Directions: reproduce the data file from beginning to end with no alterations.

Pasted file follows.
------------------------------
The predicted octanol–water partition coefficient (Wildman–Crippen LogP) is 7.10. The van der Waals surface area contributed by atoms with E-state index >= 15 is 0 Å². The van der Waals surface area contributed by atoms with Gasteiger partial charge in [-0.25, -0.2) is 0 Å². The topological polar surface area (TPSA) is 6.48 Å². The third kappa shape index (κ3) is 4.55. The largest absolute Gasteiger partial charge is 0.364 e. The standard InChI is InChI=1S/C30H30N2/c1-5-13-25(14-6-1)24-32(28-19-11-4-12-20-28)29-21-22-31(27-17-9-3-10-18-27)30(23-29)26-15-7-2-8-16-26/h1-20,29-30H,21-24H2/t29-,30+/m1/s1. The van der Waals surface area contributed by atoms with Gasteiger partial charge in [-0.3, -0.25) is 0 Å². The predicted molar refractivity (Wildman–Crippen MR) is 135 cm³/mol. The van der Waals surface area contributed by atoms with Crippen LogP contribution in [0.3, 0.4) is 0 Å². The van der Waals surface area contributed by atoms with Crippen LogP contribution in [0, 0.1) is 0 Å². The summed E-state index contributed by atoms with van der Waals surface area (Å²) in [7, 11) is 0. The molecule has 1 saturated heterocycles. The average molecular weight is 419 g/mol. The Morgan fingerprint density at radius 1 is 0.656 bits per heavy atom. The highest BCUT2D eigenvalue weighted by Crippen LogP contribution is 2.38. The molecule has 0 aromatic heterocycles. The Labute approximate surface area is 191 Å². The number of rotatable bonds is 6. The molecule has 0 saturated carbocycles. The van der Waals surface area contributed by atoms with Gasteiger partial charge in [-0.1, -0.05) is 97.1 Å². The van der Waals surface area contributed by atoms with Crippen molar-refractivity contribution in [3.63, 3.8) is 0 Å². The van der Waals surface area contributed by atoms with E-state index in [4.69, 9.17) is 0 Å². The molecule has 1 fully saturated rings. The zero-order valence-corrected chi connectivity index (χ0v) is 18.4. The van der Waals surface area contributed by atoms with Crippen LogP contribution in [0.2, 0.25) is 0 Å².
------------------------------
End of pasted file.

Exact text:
The predicted octanol–water partition coefficient (Wildman–Crippen LogP) is 7.10. The van der Waals surface area contributed by atoms with E-state index >= 15 is 0 Å². The van der Waals surface area contributed by atoms with Gasteiger partial charge in [-0.25, -0.2) is 0 Å². The topological polar surface area (TPSA) is 6.48 Å². The third kappa shape index (κ3) is 4.55. The largest absolute Gasteiger partial charge is 0.364 e. The standard InChI is InChI=1S/C30H30N2/c1-5-13-25(14-6-1)24-32(28-19-11-4-12-20-28)29-21-22-31(27-17-9-3-10-18-27)30(23-29)26-15-7-2-8-16-26/h1-20,29-30H,21-24H2/t29-,30+/m1/s1. The van der Waals surface area contributed by atoms with Gasteiger partial charge in [-0.3, -0.25) is 0 Å². The predicted molar refractivity (Wildman–Crippen MR) is 135 cm³/mol. The van der Waals surface area contributed by atoms with Crippen LogP contribution in [0.3, 0.4) is 0 Å². The van der Waals surface area contributed by atoms with Crippen LogP contribution in [0, 0.1) is 0 Å². The summed E-state index contributed by atoms with van der Waals surface area (Å²) in [7, 11) is 0. The molecule has 1 saturated heterocycles. The average molecular weight is 419 g/mol. The Morgan fingerprint density at radius 1 is 0.656 bits per heavy atom. The highest BCUT2D eigenvalue weighted by Crippen LogP contribution is 2.38. The molecule has 0 aromatic heterocycles. The Labute approximate surface area is 191 Å². The number of rotatable bonds is 6. The molecule has 0 saturated carbocycles. The van der Waals surface area contributed by atoms with Gasteiger partial charge in [-0.1, -0.05) is 97.1 Å². The van der Waals surface area contributed by atoms with Crippen molar-refractivity contribution in [3.63, 3.8) is 0 Å². The van der Waals surface area contributed by atoms with E-state index in [4.69, 9.17) is 0 Å². The molecule has 1 fully saturated rings. The zero-order valence-corrected chi connectivity index (χ0v) is 18.4. The van der Waals surface area contributed by atoms with Crippen LogP contribution in [0.2, 0.25) is 0 Å².